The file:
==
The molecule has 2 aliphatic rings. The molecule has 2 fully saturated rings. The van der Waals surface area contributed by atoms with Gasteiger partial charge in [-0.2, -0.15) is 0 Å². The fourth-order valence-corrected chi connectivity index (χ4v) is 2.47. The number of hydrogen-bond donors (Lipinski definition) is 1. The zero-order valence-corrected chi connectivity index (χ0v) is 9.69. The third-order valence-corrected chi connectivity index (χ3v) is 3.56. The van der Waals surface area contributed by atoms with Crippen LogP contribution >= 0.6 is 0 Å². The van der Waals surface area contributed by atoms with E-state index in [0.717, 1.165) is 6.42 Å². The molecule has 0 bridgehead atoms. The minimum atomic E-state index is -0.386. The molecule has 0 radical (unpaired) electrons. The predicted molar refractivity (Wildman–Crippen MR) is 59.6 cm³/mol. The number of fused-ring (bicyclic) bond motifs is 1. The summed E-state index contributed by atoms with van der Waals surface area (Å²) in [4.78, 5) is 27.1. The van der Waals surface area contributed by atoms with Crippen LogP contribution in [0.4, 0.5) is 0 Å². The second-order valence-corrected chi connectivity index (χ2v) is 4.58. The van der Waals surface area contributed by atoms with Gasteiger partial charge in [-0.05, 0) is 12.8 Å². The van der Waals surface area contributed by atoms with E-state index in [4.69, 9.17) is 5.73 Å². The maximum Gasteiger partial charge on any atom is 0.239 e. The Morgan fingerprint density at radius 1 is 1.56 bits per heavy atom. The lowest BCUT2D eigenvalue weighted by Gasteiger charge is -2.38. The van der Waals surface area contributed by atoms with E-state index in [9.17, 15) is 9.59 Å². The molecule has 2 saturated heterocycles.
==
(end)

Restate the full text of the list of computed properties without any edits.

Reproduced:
The molecule has 2 aliphatic rings. The molecule has 2 fully saturated rings. The van der Waals surface area contributed by atoms with Gasteiger partial charge in [-0.2, -0.15) is 0 Å². The fourth-order valence-corrected chi connectivity index (χ4v) is 2.47. The number of hydrogen-bond donors (Lipinski definition) is 1. The zero-order valence-corrected chi connectivity index (χ0v) is 9.69. The third-order valence-corrected chi connectivity index (χ3v) is 3.56. The van der Waals surface area contributed by atoms with Crippen LogP contribution >= 0.6 is 0 Å². The van der Waals surface area contributed by atoms with E-state index in [0.717, 1.165) is 6.42 Å². The molecule has 0 bridgehead atoms. The minimum atomic E-state index is -0.386. The molecule has 0 radical (unpaired) electrons. The predicted molar refractivity (Wildman–Crippen MR) is 59.6 cm³/mol. The number of fused-ring (bicyclic) bond motifs is 1. The summed E-state index contributed by atoms with van der Waals surface area (Å²) in [4.78, 5) is 27.1. The van der Waals surface area contributed by atoms with Crippen LogP contribution in [0.4, 0.5) is 0 Å². The second-order valence-corrected chi connectivity index (χ2v) is 4.58. The van der Waals surface area contributed by atoms with Gasteiger partial charge in [-0.05, 0) is 12.8 Å². The van der Waals surface area contributed by atoms with E-state index in [4.69, 9.17) is 5.73 Å². The maximum Gasteiger partial charge on any atom is 0.239 e. The Morgan fingerprint density at radius 1 is 1.56 bits per heavy atom. The lowest BCUT2D eigenvalue weighted by Gasteiger charge is -2.38. The van der Waals surface area contributed by atoms with E-state index in [9.17, 15) is 9.59 Å². The molecule has 2 saturated heterocycles.